"Whoa, take 'er easy there, pilgrim!" Paul called to John Wayne's.
The two ghosts moaned an unearthly cry of protest, then spun around the beacon of light and transformed into a single human shape once more. The new ghost scowled at the four Beatles, then opened his fly, pulled out his penis and aimed a whispy spray of vapors into the chalice.
"Well, I never!" George pursed his lips once more and threw a withering glance at the ghost. The ghost sneered at George and laughed maniacally.
"Bullocks! Is that Sid Vicious?" Ringo asked.
John bent his neck so that he could aim a glance at Ringo's crotch in the chair beside him. "The more important question is, Ritchie, is that Sid's cock you're now sporting?"
The punkish ghost arched his back and screamed, then twisted and turned until it had taken on the shape of a lovely young topless woman.
"Well, she's a looker," Sir Frankie remarked appreciatively.
"I don't recognize her, do you Paul?" Ringo asked.
"No idea who she is," Paul replied.
The ghost locked eyes with John, then brought her hands to her chest and covered her left breast. Ringo felt a stabbing pain in his heart.
"Oh, um, I, um, actually kind of know this bird," John mumbled, trying to divert his gaze. "She's that fan from Cincinnati who gave me her shirt."
George's eyes rolled forward to their usual position. "Did you, perchance, drink this young lady's blood?" he accused John in the tone of a condescending, school marm.
John shrugged. "I was bloody thirsty!"
"More like bloodthirsty," George scolded. He clicked his tongue disapprovingly. The topless ghost expanded and contracted, then reformed herself in the shape of another beautiful young woman.
Paul's neatly trimmed sideburns immediately sprouted into a full-grown beard. He leaned forward in his chair and howled at the woman. She opened her mouth in terror and grasped her midriff protectively. Ringo felt a simultaneous pain in his gut and clutched his abdomen.
"Let me venture a guess, Mr. McCartney," George stated sarcastically. "You met this lovely lass when you were hiking one night, under a full moon, in the highlands of Scotland?"
Paul looked back at George and growled softly. "Wrong, Miss Thrushbottom. I met her when I was hiking in the lowlands."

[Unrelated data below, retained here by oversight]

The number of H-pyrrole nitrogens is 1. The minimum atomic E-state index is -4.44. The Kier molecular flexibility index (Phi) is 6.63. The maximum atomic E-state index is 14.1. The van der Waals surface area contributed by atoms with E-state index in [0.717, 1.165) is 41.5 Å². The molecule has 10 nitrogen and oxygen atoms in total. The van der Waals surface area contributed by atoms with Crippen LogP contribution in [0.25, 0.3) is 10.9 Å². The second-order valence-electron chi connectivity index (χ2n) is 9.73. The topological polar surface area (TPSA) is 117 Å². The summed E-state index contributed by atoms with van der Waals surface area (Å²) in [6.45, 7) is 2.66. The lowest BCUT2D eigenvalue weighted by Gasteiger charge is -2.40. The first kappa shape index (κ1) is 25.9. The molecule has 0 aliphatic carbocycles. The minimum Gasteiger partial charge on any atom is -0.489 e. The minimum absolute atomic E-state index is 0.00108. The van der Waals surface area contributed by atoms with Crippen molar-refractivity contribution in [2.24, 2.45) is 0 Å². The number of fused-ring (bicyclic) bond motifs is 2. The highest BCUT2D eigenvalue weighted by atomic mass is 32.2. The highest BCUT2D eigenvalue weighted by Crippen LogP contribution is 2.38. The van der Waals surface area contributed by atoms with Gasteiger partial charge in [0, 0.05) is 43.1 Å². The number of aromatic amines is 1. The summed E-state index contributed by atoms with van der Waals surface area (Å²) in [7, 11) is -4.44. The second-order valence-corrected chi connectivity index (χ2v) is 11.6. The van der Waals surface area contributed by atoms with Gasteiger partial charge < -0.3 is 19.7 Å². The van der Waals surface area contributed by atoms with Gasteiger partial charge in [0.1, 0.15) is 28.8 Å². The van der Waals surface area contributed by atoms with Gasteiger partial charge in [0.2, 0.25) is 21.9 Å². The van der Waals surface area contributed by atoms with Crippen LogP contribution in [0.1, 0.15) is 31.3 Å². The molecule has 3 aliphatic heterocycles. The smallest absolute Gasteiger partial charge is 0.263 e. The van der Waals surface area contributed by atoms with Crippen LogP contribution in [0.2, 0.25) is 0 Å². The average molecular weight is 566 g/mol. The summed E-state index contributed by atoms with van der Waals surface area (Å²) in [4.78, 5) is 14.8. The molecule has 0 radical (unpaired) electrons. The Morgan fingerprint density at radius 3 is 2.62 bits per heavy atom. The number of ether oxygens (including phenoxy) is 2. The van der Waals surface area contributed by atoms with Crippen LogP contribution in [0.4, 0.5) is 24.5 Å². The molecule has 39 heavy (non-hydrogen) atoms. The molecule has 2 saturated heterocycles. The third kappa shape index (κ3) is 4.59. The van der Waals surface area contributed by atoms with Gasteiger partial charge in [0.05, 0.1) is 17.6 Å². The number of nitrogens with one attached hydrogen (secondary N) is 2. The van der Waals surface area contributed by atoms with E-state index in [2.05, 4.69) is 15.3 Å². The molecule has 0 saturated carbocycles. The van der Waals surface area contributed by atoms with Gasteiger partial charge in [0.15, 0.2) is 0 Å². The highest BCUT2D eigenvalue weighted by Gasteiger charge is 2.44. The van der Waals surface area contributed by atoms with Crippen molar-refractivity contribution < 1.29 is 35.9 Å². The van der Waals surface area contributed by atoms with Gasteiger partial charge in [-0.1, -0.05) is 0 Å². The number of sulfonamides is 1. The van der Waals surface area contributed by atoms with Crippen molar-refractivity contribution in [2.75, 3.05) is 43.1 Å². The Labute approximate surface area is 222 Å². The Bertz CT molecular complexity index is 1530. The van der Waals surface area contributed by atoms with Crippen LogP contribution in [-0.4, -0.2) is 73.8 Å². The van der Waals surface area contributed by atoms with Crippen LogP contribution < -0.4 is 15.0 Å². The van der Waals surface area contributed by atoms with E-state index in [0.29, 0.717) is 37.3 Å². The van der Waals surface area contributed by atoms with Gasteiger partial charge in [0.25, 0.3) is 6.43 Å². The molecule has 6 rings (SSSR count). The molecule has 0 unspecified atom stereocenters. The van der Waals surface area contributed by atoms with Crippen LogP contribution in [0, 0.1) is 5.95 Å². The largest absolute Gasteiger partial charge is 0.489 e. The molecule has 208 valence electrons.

"And you eviscerated her?" George conjectured.
"I may have ripped her open, but I didn't eat her," Paul protested. "I might be a werewolf, but I'm still a vegetarian."
"Fine," George stated bluntly. "Well this is a fine kettle of fish, indeed."
The ghost of Paul's victim spun around the beacon of light, evaporated into a blur of mist, then reshaped itself into the form of a slender man dressed in an auto mechanic's jump suit.
"Well, that's a change," Sir Frankie noted.
"Yeah, I much prefer the last two apparitions," John agreed.
Paul's whiskers retreated back into his chin, leaving only a dark five-o'clock shadow in their wake. "I have no idea who this bloke is."
The ghost of the mechanic turned towards George, put his hands to his throat, and started to scream. The soft quality that had enveloped George through the persona of Edna Thrushbottom fell to the wayside and was instantly replaced by an aura of menace. The scarves on George's head and neck tightened without him touching them, and hugged his body in close relief like a silk balaclava. His eyes appeared to sink back into his skull, and his brow grew darker. He stood up from the chair and pointed an accusing finger at the mechanic.
"Silence!" he shouted. "You loathsome toad! How dare you cross paths with Imhotep?"
John nudged Ringo and whispered into his ear, "I'm guessing George recognizes this sorry sod."
"This worthless worm is the reincarnation of Pharaoh Menmaatre Seti, the cowardly eunuch who buried me alive because I dared to love his wife, Anck-su-Namun," George stated in an eerily calm voice. He reached up his hands towards the ghost as if to strangle him.
"Lads, this might be a good time to sing your chant again," Sir Frankie suggested.
Paul nodded and gestured to John. But before they could open their mouths, the scarves that had wrapped themselves tightly around George's face and neck fell to the ground. George collapsed on his chair and started panting. "Bullocks, did Imhotep escape again?" he asked his friends between gasps.
"'Fraid so," John replied. "I hate to say this, mate, but I don't think he's a good look on you."
"Right," Paul agreed. "I much prefer Edna."